A Guide for 5 Ways to Reduce the Energy Bill for a Commercial Building
How to Reduce the Energy Bill on a Commercial Property
Although most of these ideas will work for most buildings, it is important to consider that this list is not exhaustive, nor is every idea necessarily going to be perfect for your individual property.
1. Install More Energy-Efficient Lighting (LED)
Energy-efficient lighting can have a huge impact even in a residential setting, so imagine what they can do for a larger commercial structure. LED bulbs are currently the most efficient lighting solution, saving an average of around $270 over an assumed 50,000-hour time frame, according to math done by Eartheasy.
The same site also provides math for 25 bulbs: an estimated savings of $6,668.75 over the same 50,000 hour time period. The savings will only increase from there, but it’s worth mentioning that the upfront cost of these bulbs is nothing to scoff at. You can expect to pay roughly $25-40 per bulb.
As stated, LEDs are extremely long-lasting and also don’t have the “warm-up period” that fluorescents suffer from especially in colder climates. For the environmentally savvy, LED bulbs are made of plastic, instead of glass, so they are more durable and less likely to shatter.
2. Improve Your HVAC System
Improving your heating, ventilation, and air conditioning (HVAC) system to a newer, more efficient model can save money in the long term. However, the steep upfront cost of this option can be daunting. Nonetheless, this can have drastic effects on your energy consumption and practically pay for itself over time.
Per energy.gov, replacing just a 10-year-old central air conditioning unit, by itself, could save between 20-40% of your overall cooling energy bill. Other systems can be similarly upgraded and can also produce a good return on investment.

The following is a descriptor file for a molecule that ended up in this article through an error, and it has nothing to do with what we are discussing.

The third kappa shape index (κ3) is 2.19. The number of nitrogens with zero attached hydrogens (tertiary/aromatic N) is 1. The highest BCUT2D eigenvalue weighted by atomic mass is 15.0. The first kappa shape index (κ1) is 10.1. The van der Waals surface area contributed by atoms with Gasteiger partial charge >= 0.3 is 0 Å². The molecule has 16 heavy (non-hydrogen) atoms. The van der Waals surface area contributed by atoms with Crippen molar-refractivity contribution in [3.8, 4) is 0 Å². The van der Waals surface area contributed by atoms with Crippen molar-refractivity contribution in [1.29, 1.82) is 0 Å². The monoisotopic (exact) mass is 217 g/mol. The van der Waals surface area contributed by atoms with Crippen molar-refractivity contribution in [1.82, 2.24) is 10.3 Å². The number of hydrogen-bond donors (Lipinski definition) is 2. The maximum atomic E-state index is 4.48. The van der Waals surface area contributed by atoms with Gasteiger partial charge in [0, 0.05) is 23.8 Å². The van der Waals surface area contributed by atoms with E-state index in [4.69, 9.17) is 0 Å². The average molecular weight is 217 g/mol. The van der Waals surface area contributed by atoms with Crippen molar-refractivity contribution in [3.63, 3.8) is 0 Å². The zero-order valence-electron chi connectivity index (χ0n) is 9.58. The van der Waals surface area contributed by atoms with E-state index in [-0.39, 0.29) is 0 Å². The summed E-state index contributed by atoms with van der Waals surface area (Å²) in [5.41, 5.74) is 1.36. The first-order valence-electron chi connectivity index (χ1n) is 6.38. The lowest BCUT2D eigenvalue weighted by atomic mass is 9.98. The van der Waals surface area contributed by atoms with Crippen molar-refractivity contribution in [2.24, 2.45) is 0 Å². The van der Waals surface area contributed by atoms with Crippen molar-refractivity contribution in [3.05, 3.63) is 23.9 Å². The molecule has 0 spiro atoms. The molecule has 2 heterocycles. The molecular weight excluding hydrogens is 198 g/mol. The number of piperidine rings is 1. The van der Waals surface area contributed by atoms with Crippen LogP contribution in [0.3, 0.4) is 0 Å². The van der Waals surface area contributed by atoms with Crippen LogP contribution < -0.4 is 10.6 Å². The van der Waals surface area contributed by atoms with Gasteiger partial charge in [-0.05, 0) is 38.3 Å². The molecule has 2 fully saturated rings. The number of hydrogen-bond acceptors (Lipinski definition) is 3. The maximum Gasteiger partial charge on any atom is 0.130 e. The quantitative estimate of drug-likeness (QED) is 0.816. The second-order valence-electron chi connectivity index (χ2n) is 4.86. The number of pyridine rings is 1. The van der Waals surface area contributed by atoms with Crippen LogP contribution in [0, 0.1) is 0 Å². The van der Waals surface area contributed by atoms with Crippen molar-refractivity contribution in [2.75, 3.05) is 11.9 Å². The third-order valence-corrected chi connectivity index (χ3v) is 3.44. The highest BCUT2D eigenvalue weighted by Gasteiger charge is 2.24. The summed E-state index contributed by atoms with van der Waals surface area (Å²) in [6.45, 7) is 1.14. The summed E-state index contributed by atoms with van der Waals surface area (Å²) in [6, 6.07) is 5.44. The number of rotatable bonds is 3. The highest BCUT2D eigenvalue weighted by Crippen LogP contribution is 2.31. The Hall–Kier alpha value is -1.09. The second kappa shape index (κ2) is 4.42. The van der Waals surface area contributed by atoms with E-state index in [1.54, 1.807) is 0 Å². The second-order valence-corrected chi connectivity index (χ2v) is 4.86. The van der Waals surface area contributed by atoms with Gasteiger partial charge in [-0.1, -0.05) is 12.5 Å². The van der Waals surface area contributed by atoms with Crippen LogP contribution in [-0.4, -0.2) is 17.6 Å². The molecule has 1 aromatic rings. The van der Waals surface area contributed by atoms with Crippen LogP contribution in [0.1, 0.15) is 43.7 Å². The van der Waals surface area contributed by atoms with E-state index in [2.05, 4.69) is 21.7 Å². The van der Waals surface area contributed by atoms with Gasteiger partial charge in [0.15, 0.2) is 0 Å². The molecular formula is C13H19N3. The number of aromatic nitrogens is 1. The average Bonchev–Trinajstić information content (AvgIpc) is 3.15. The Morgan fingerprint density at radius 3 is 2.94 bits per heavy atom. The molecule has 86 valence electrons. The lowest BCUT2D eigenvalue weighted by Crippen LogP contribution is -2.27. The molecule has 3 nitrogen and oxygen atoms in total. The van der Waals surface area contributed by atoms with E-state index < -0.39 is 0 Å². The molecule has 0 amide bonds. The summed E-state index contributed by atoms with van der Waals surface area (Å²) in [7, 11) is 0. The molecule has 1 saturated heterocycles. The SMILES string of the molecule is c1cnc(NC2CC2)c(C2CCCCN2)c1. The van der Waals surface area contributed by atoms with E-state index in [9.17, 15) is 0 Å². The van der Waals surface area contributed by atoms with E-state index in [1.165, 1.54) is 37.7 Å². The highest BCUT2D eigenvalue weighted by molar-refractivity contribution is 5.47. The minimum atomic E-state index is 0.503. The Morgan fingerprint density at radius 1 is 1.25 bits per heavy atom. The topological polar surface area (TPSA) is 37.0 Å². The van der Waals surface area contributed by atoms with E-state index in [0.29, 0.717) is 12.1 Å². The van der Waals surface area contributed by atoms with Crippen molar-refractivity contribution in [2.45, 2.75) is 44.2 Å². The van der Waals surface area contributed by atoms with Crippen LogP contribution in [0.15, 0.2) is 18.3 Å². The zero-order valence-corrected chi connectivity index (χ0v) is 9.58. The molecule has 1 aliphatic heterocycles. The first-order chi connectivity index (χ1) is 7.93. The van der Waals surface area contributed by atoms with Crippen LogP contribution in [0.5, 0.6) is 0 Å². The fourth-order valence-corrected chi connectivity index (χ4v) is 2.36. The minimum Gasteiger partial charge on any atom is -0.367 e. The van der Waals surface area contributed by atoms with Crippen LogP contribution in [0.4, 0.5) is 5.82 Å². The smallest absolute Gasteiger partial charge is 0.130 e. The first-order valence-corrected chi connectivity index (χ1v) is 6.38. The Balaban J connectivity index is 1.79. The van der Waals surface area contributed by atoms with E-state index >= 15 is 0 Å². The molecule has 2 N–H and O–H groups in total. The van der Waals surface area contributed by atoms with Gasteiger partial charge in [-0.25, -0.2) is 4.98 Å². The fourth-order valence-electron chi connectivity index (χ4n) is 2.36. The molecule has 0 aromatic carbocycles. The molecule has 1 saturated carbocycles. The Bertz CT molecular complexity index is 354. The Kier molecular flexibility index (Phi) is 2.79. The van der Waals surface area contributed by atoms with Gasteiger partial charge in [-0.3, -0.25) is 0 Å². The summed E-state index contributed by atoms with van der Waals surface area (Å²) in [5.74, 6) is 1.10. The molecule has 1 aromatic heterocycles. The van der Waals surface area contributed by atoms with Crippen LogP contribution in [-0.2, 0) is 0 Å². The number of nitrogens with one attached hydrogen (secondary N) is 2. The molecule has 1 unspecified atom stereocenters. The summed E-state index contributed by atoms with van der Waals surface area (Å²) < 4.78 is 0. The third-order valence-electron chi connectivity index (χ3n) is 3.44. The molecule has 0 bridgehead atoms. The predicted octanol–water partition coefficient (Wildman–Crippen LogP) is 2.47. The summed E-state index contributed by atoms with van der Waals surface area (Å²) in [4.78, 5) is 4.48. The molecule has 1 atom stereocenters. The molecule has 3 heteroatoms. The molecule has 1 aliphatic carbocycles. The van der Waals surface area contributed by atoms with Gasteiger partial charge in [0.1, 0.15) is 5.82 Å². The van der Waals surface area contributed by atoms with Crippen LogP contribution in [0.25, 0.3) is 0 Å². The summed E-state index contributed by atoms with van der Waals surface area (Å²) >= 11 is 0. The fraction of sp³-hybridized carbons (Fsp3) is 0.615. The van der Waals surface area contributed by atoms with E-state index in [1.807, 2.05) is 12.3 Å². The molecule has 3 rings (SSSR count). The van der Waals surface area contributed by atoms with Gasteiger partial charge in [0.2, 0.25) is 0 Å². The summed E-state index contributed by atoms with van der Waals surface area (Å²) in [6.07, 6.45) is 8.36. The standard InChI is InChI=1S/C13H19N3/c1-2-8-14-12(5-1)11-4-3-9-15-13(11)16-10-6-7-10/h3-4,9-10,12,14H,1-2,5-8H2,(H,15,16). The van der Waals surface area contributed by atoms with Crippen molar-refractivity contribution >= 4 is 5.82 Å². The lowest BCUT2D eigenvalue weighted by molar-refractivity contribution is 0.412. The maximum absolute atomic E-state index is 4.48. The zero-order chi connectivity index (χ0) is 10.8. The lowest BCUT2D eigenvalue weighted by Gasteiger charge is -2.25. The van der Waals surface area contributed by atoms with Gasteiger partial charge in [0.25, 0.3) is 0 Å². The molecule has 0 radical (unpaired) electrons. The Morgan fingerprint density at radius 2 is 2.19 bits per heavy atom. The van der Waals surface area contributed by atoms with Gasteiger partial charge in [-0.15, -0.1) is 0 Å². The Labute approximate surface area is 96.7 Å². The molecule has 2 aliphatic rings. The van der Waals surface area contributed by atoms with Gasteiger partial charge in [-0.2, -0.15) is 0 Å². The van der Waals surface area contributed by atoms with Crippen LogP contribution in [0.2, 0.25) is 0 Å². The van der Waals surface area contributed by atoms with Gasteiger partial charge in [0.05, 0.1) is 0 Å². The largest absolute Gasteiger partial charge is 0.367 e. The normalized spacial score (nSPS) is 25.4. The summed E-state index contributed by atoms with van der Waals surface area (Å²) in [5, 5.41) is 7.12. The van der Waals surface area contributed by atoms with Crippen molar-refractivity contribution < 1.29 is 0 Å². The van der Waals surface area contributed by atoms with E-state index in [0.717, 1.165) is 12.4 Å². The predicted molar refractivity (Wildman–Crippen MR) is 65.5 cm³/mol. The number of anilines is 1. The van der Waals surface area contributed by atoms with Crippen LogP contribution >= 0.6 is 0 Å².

3. Plant Trees Along the South and West Sides of the Building
Planting deciduous trees can also have a large impact on energy bills, cooling your structure during the summer but allowing the warming sunlight through during the winter. The west side of the building is the most important to shield, although the south is also a good choice if available.
According to Dr. Leonard Perry, a Vermont professor who wrote on the subject, Akron, Ohio calculated the energy-saving value of trees several years ago and found that oaks and maples were among the most cost-effective, although that may change in different geographic regions.
From the same source, shading the roof of your structure can lower interior temperatures by as much as 10 degrees F, which would obviously have a large impact on energy bills. Just take care to not plant trees too close to any power lines or to your building itself as trees, especially those planted specifically for shade, can grow much larger than one might expect.
4. Install a Programmable Thermostat
According to Energy Star, a programmable thermostat can save a typical residential home about $180 a year by restricting heating and cooling times to those when the building’s occupants are present to avoid spending money heating or cooling an empty building. The same principle can be applied to larger commercial structures, of course, and the savings will likely upscale to match the space.
Businesses have multiple models of programmable thermostats to choose from, including those that have convenient timers depending on your hours of operation. For example, a 5-1-1 option for businesses open Monday – Saturday but closed on Sunday.
5. Invest in Roof Coatings
Last but far from least: roof coatings. For the uninitiated, a roof coating is a liquid-applied elastic membrane which goes over the surface of your existing roof (as long as that roof is not an asphalt or composition roof).
Blog Source: THE ORIGINAL ROOFING COMPANY BLOG |